The first example of this trend in Protestantism is found during Luther’s early Reformation. Having struggled for justification by faith alone from 1517 to 1519, and having been declared an outlaw and heretic at the Diet of Worms (1521), Luther worked immediately to write down the basics of his message in a set of confessional documents. Two were for the church and one was for the public defense of Luther’s message.
In the first two cases, Luther wrote the Large and Small Catechisms in 1529, the first for training adult disciples and clergy and the second for children or new converts. He also wrote an Exhortation to Confession that same year to justify the need for confession. Though the church rests on Scripture alone, Luther argued, the need for corporate confession is essential.
These early catechisms also signal one of the defining characteristics of confessions: they are tools for discipleship, essential to the life of the church.
The third confession was the famous Augsburg Confession (1530), drawn up by Luther and Philip Melanchthon, not in a spirit of corporate confession for the church, but in order for it to be laid before Emperor Charles V and the princes of Europe. It was an apologetic of the Lutheran message, combative at times in its tone, or at least in its implications. It clarifies what Lutherans actually believed over against the charges leveled against them by German Catholics.
The Lutheran catechisms and confessions, then, form a microcosm of the ways confessions were used in the Reformation era: one for church life, the other for public disputation against spurious claims about Protestant orthodoxy; one for every believer in the church, the other for its leaders to clarify what they hold to be orthodox teaching.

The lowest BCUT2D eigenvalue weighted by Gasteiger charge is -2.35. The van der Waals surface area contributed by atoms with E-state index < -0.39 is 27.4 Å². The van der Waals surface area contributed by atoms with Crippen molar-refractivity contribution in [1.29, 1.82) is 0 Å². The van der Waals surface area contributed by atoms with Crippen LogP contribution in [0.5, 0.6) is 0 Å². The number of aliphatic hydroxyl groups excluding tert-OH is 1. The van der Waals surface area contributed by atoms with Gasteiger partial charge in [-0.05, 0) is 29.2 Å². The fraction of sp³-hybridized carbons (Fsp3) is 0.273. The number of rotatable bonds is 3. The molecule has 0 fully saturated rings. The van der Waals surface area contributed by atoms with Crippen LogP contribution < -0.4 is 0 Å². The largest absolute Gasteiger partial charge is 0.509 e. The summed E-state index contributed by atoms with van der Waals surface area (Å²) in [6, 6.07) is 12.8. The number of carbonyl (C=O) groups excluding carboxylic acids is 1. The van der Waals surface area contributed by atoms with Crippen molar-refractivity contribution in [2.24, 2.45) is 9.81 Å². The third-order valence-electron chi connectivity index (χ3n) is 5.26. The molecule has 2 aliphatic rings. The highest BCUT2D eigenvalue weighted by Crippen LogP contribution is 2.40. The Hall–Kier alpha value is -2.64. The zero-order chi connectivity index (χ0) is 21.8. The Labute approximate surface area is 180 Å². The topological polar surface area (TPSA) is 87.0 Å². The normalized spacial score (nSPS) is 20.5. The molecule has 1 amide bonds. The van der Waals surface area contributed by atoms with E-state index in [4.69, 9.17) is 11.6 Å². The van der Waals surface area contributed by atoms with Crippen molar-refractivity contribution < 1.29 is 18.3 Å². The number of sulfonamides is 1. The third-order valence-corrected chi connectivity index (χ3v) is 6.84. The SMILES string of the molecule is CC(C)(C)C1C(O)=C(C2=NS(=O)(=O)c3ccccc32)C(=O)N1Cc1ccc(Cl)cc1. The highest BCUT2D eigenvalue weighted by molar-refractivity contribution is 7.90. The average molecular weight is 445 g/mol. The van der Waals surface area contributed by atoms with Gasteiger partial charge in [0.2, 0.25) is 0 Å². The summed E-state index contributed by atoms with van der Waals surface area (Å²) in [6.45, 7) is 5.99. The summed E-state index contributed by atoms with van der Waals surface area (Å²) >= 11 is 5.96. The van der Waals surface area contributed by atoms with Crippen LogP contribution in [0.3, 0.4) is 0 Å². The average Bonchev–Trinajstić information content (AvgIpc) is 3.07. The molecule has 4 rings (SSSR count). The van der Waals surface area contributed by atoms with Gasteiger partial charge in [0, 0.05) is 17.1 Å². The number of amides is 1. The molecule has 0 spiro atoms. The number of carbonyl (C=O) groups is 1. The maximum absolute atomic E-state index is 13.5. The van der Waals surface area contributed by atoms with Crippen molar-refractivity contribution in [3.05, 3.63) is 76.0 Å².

REFORMED CONFESSIONS PROLIFERATE
The Reformed tradition was equally committed to the cause of confessionalization. Depending on how wide a net we cast, there were roughly forty to fifty Reformed (or Reformed-influenced) confessions written between 1520 and 1650—by far the most of any Protestant tradition. In 1523, almost immediately as the Reformed tradition began, Huldrych Zwingli drew up the Sixty-Seven Articles in order to provide an articulation of the points at stake in Zurich. This was followed by the Ten Theses of Berne (1528), the First Confession of Basel (1534), and several others as cities began to adopt the Reformed perspective. Others would follow in other countries, with the French Confession of Faith (1559) and the Scots Confession (1560).
The reason for so many Reformed confessions comes as a result of their context. The Reformed faith was always led by a band of brothers (despite the modern impression that John Calvin alone created Reformed orthodoxy). But the Reformed tradition was born in several cities and countries almost at once. From 1520 onward, city after city embraced the Reformation, often piecemeal, and quite a few even before reform came to Geneva. Therefore, there was no singular voice like Luther’s to shape the foundational documents of Reformed confessions.
As a result, church after church, community after community spent a sizable portion of their energy codifying a confession for their local churches. This is why most Reformed confessions identify with the city of their origin: this was the confession for this city, this church, not for all Reformed churches to embrace as one.
Still, as historians and theologians point out, there is a harmonization of these Reformed confessions that unites their diverse voices into a singular Reformed voice. Their differences are not so great that we cannot see their unity on issues of salvation, worship, and practice. Today, many churches recognize a basic harmony of what is called the Three Forms of Unity—the Belgic Confession, the Canons of Dort, and the Heidelberg Catechism—a unity not of authorship but of witness to Reformed principles.
This is not to say that all Reformed confessions are identical. As the Reformed faith spread from the Swiss cantons to Germany, France, the Netherlands, and then to England and Scotland, there were noticeable differences of emphasis or application. These confessional identities formed the initial steps that would give rise to the diversity of Reformed denominations and communities as we know it today.